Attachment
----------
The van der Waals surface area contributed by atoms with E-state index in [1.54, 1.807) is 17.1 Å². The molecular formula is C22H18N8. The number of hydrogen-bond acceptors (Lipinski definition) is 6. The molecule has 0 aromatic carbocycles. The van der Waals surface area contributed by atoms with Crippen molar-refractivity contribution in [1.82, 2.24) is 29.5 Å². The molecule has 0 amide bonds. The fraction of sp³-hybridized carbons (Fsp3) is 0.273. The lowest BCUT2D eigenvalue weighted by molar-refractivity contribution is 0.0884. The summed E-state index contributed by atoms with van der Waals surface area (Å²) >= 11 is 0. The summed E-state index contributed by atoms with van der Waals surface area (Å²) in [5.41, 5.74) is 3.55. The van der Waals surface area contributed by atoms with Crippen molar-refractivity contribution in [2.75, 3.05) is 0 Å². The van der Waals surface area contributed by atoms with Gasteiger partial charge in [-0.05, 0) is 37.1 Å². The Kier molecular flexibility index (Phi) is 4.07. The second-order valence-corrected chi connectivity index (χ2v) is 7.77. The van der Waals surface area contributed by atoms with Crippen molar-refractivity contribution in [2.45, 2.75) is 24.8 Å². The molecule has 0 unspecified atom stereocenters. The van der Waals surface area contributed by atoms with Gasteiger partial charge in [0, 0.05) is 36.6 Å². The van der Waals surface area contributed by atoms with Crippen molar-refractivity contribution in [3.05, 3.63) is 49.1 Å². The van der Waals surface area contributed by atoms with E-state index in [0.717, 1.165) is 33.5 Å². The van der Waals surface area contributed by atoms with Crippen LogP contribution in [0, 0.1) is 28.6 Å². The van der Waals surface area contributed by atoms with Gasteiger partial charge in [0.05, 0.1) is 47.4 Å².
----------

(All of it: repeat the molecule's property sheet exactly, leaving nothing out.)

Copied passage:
The van der Waals surface area contributed by atoms with E-state index in [1.54, 1.807) is 17.1 Å². The molecular formula is C22H18N8. The number of hydrogen-bond acceptors (Lipinski definition) is 6. The molecule has 0 aromatic carbocycles. The van der Waals surface area contributed by atoms with Crippen molar-refractivity contribution in [1.82, 2.24) is 29.5 Å². The molecule has 0 amide bonds. The fraction of sp³-hybridized carbons (Fsp3) is 0.273. The lowest BCUT2D eigenvalue weighted by molar-refractivity contribution is 0.0884. The summed E-state index contributed by atoms with van der Waals surface area (Å²) >= 11 is 0. The summed E-state index contributed by atoms with van der Waals surface area (Å²) in [5.41, 5.74) is 3.55. The van der Waals surface area contributed by atoms with Crippen molar-refractivity contribution in [2.75, 3.05) is 0 Å². The van der Waals surface area contributed by atoms with Gasteiger partial charge in [-0.05, 0) is 37.1 Å². The Kier molecular flexibility index (Phi) is 4.07. The second-order valence-corrected chi connectivity index (χ2v) is 7.77. The van der Waals surface area contributed by atoms with Crippen molar-refractivity contribution in [2.45, 2.75) is 24.8 Å². The molecule has 0 unspecified atom stereocenters. The van der Waals surface area contributed by atoms with Gasteiger partial charge in [0, 0.05) is 36.6 Å². The van der Waals surface area contributed by atoms with Crippen molar-refractivity contribution in [3.05, 3.63) is 49.1 Å². The van der Waals surface area contributed by atoms with E-state index in [0.717, 1.165) is 33.5 Å². The van der Waals surface area contributed by atoms with Crippen LogP contribution in [0, 0.1) is 28.6 Å². The van der Waals surface area contributed by atoms with Gasteiger partial charge in [0.05, 0.1) is 47.4 Å².